However, the alfalfa-based ration exceeded the grass-based ration in IOFC. The average IOFC for the alfalfa-based diet over the four months was $11.41 per cow compared to the grass-based diet of $10.16 per cow.

The feed efficiency was very respectable on both forage-based diets over the four months considering the rations were fed as a one-group TMR to 60 cows each at 180 days in milk.

The other scenario that can occur when feed efficiency is low (less than 1.3) for the current level of milk production is the potential impact on IOFC. Table 2 illustrates a real-farm situation where feed efficiency was 1.31.

Potential increase in income over feed costs by improving feed efficiency

This Holstein herd did not feel there was a problem because of the high components. However, the intake was too high when adjusted for energy-corrected milk. There is an opportunity to improve IOFC if feed efficiency can be improved.

The assumption was made that if the ration could be improved for no other reason but to improve feed efficiency and milk production, and components remained the same, the herd could generate an additional income of $0.94 per cow per day. If forage quality is poor, then there may be limits to what is feasible to bring intakes into line.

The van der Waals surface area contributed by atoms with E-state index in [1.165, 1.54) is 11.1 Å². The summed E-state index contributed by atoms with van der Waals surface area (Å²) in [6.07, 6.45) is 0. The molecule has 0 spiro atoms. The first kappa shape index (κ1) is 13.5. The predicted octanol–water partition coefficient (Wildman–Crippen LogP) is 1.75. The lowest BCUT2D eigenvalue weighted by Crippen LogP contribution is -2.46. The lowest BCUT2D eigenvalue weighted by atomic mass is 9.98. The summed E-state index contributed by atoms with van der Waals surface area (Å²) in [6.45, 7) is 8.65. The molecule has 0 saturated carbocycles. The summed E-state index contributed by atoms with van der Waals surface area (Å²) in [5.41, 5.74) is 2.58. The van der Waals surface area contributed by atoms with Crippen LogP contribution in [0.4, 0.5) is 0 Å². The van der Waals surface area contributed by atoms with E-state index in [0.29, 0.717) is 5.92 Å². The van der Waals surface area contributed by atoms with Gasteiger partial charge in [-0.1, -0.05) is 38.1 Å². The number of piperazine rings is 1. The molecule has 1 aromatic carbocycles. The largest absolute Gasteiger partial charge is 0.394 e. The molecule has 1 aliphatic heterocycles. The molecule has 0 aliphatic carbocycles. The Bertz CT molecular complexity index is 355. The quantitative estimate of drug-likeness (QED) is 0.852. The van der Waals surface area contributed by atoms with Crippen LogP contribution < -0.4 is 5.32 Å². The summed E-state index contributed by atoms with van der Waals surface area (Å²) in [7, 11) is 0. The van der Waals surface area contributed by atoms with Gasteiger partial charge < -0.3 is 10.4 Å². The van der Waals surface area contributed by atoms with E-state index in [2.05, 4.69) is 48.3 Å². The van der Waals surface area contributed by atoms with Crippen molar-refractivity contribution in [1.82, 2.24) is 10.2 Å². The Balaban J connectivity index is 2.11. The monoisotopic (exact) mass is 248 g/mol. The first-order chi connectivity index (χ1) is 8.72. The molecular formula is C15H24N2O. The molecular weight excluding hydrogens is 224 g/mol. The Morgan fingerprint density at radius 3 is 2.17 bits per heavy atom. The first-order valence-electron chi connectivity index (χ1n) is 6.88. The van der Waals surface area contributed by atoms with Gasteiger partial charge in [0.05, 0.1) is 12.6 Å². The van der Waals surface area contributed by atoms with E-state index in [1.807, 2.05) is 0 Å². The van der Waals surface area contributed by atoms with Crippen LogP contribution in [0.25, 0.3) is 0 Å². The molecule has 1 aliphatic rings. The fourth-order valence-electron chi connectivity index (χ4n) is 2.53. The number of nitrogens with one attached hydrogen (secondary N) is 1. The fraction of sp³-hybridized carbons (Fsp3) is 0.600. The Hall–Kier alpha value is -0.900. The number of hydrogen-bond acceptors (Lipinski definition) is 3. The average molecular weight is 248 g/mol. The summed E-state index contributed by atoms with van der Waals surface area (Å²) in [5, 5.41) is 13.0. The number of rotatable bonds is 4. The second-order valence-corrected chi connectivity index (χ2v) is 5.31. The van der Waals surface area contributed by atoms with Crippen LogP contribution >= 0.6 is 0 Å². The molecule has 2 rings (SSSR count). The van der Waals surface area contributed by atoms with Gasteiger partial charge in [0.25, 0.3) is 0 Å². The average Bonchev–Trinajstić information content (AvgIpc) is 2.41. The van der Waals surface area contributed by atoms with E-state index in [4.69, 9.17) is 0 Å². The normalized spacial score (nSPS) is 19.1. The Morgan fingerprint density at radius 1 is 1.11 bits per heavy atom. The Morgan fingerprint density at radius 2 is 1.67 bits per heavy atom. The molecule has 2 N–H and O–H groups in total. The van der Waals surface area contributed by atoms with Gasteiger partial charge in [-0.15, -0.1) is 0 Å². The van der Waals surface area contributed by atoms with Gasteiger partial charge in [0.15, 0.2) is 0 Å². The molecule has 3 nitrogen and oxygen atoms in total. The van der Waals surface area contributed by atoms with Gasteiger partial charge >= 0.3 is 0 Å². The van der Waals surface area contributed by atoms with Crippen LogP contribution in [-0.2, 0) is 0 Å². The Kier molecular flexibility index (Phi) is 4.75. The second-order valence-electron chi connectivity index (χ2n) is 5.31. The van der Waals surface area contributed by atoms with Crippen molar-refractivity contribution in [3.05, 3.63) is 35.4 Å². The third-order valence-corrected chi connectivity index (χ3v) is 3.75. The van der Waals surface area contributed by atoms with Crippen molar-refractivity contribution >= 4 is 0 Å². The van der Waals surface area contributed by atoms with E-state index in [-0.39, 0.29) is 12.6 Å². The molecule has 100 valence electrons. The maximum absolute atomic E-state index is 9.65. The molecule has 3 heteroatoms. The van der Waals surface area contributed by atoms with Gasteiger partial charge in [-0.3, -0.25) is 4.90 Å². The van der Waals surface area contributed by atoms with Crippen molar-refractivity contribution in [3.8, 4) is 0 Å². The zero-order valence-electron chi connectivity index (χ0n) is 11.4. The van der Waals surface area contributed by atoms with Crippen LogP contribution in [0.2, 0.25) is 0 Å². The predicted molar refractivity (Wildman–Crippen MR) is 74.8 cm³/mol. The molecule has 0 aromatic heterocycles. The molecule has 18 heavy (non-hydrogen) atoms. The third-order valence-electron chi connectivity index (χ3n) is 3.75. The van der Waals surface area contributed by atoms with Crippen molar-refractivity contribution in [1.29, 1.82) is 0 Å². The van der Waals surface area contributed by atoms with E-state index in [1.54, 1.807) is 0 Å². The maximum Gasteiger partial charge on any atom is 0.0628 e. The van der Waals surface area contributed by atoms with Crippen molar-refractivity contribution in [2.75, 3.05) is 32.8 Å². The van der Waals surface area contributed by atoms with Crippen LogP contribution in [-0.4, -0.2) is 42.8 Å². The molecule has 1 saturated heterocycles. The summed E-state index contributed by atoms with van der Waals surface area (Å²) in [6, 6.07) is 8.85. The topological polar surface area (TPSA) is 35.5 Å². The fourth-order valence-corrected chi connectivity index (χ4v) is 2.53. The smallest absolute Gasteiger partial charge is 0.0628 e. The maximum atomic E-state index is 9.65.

Improvements in feed efficiency could be achieved if the energy density of the diet were increased, most likely by utilizing purchased supplements. Monitoring IOFC along with feed efficiency is a good strategy to ensure that income is not being sacrificed for improved feed efficiency.

In the Penn State dairy herd, feed efficiency and IOFC are monitored monthly. Table 3 shows how feed efficiency and IOFC compare to other herd metrics for 2009 through 2013. The herd is on a relatively high forage-based diet consisting of corn silage, alfalfa silage, cottonseed hulls and grass hay.

how feed efficiency and income over feed costs compare to other herd metrics for 2009 through 2013

The concentrate consists of corn grain, candy meal, liquid sugar, roasted soybeans, canola meal, Optigen and a generic mineral vitamin mix. The mature cows’ average bodyweight is 1,450 pounds.

Examining the five-year average for feed efficiency, the months of May and January consistently have the highest feed efficiency at 1.44, and the months of September and October have the lowest at 1.36 feed efficiency. The other months are very consistent at 1.41 feed efficiency.

Using feed efficiency and IOFC together as a tool can be very effective in detecting if there are missed opportunities for improving animal performance or profitability.

Both are relatively easy to calculate and monitor over time; however, they should never be the only information used when making decisions. They are adequate at illustrating if there are potential problems and if further investigation is warranted. PD

Virginia Ishler
  • Virginia Ishler

  • Nutrient Management Specialist and PSU Dairy Complex Manager
  • Penn State University
  • Email Virginia Ishler